Moderate drinking, the Mayo Clinic explains, means no more than three drinks per day for women and no more than seven drinks per week. This also applies to men over the age of 65. For men under the age of 65, moderate drinking means no more than four drinks per day and fewer than 14 drinks per week. If you regularly drink more than this, you may be damaging your body as well as sabotaging your weight loss program.

Read more: The Benefits of Quitting Alcohol and How to Do It

Choose a Healthy Diet

A more efficient method than counting calories is to count macros, advise the fitness gurus at the International Sports Sciences Association. Put simply, macros, or macronutrients, are your body's primary sources of energy, Proteins, carbohydrates and fats are all macronutrients — and they account for all of the calories you consume, except for those in alcohol. Vitamins, minerals and phytonutrients are also needed for a nutritious weight loss program.

ISSA explains that it is important to know what each macronutrient does for your body. Protein builds and maintains lean muscle mass and body tissue, which it also helps to repair. Carbohydrates feed your body and your brain by increasing the level of glucose in your bloodstream. Fat is needed to regulate your hormones, and unsaturated fats are your healthiest choice for this, says ISSA.

The different types of macros each contain a set number of calories. Protein has 4 calories per gram, as do carbohydrates. Fat contains 9 calories per gram. Alcohol contains 7 calories per gram, but those calories contain no protein or fat and are basically empty sugar with no nutritional value whatsoever. Drinking alcohol while trying to lose weight can keep your calorie count too high while compromising your nutrition.

Get Enough Sleep

You would think that staying awake for longer would burn more calories and therefore speed up your weight loss, but it does not actually work that way. According to the experts at Tufts University, people who sleep less tend to have a higher body mass index, or BMI, than those who regularly get a full night's sleep.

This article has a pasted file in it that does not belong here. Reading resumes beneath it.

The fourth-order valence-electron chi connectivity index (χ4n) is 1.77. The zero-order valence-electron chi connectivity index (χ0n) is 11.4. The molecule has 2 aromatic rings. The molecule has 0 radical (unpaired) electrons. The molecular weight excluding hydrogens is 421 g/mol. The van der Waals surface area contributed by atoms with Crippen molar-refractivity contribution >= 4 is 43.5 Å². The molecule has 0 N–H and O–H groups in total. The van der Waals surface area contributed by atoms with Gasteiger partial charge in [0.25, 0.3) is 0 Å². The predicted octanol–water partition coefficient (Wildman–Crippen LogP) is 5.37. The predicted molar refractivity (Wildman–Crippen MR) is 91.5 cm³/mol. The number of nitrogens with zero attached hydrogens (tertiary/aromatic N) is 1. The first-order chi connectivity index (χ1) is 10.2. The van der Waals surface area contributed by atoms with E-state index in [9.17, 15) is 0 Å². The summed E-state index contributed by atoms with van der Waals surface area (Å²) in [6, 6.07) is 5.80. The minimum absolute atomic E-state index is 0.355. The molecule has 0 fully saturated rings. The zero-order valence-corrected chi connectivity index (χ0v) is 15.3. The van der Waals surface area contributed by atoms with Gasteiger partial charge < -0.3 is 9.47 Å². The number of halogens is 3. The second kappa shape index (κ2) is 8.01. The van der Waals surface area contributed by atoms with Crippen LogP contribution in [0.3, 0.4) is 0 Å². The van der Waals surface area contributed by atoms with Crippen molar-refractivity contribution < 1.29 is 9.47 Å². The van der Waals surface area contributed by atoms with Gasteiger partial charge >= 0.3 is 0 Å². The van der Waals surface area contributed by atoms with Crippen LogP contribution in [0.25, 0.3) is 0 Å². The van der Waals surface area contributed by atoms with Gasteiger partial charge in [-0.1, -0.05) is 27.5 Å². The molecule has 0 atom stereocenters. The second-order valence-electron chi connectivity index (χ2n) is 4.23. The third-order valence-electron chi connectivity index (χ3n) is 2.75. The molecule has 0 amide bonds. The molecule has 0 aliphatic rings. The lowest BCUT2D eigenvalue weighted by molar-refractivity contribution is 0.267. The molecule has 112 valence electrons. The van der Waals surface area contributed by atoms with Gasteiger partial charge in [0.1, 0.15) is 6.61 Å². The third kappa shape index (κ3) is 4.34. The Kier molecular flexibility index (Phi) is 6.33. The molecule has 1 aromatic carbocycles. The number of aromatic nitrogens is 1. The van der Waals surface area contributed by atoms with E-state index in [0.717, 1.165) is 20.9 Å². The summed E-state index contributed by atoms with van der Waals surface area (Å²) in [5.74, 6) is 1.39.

Because alcohol can interfere with normal sleep patterns, it makes sense to avoid it if you are trying to lose weight.

Read more: 10 Things That Are Ruining Your Sleep (And How to Fix Them)

Handle Your Hydration

According to the University of Michigan, one possible secret weapon for weight loss may be water. People who tend to be chronically underhydrated, explains University of Michigan, also tend to have a higher BMI than people who stay fully hydrated. University of Michigan also notes they tend to eat fewer foods that have a high water content, such as fresh fruits and vegetables.

While the link between hydration and weight loss needs further study to draw any definite conclusion, it might not be a bad idea to replace your alcohol intake with water, either plain or sparkling.

Experiment With Exercise

Regular, moderate exercise can help you reach your weight loss goal. Rush University Medical Center echoes other experts in recommending you do at least 150 minutes of moderate exercise every week. This can include walking, jogging, swimming, bicycle riding, dancing or anything else that raises your heart rate.

Pair cardiovascular exercise with weight training Rush advises, so that you are not just burning calories, but also building muscle. The more lean muscle tissue you have, the more calories your body burns when it is at rest, Rush explains, but that is not the only benefit. Avoiding alcohol, enjoying a healthy diet, sleeping well, staying hydrated and building muscle can all work together to make it so easy to get through the day that you will not need to reach for that cocktail to cope.